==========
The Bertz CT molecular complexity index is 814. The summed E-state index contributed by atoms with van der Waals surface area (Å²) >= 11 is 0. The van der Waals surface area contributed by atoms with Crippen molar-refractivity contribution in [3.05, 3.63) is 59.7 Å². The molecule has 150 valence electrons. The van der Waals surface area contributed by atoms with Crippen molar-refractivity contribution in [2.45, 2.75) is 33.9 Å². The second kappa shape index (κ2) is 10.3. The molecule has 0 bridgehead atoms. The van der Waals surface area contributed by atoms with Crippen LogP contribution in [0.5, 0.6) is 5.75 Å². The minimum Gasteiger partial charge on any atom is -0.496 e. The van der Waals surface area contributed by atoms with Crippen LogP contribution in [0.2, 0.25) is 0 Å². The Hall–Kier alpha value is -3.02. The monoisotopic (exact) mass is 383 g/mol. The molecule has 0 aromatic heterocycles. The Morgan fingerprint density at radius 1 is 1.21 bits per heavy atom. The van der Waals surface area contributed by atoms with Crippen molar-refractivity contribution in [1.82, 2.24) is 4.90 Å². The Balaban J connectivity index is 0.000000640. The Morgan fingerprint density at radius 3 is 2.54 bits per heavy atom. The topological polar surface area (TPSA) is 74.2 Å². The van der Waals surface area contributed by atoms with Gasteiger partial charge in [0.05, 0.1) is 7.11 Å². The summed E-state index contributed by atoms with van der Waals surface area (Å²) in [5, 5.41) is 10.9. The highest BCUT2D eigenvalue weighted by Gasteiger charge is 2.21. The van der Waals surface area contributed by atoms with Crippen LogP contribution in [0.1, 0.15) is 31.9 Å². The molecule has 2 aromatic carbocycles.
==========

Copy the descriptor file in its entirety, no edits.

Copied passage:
The Bertz CT molecular complexity index is 814. The summed E-state index contributed by atoms with van der Waals surface area (Å²) >= 11 is 0. The van der Waals surface area contributed by atoms with Crippen molar-refractivity contribution in [3.05, 3.63) is 59.7 Å². The molecule has 150 valence electrons. The van der Waals surface area contributed by atoms with Crippen molar-refractivity contribution in [2.45, 2.75) is 33.9 Å². The second kappa shape index (κ2) is 10.3. The molecule has 0 bridgehead atoms. The van der Waals surface area contributed by atoms with Crippen LogP contribution in [0.5, 0.6) is 5.75 Å². The minimum Gasteiger partial charge on any atom is -0.496 e. The van der Waals surface area contributed by atoms with Crippen LogP contribution in [0.2, 0.25) is 0 Å². The Hall–Kier alpha value is -3.02. The monoisotopic (exact) mass is 383 g/mol. The molecule has 0 aromatic heterocycles. The Morgan fingerprint density at radius 1 is 1.21 bits per heavy atom. The van der Waals surface area contributed by atoms with Crippen molar-refractivity contribution in [1.82, 2.24) is 4.90 Å². The Balaban J connectivity index is 0.000000640. The Morgan fingerprint density at radius 3 is 2.54 bits per heavy atom. The topological polar surface area (TPSA) is 74.2 Å². The van der Waals surface area contributed by atoms with Gasteiger partial charge in [0.05, 0.1) is 7.11 Å². The summed E-state index contributed by atoms with van der Waals surface area (Å²) in [5, 5.41) is 10.9. The highest BCUT2D eigenvalue weighted by Gasteiger charge is 2.21. The van der Waals surface area contributed by atoms with Crippen LogP contribution in [0.1, 0.15) is 31.9 Å². The molecule has 2 aromatic carbocycles.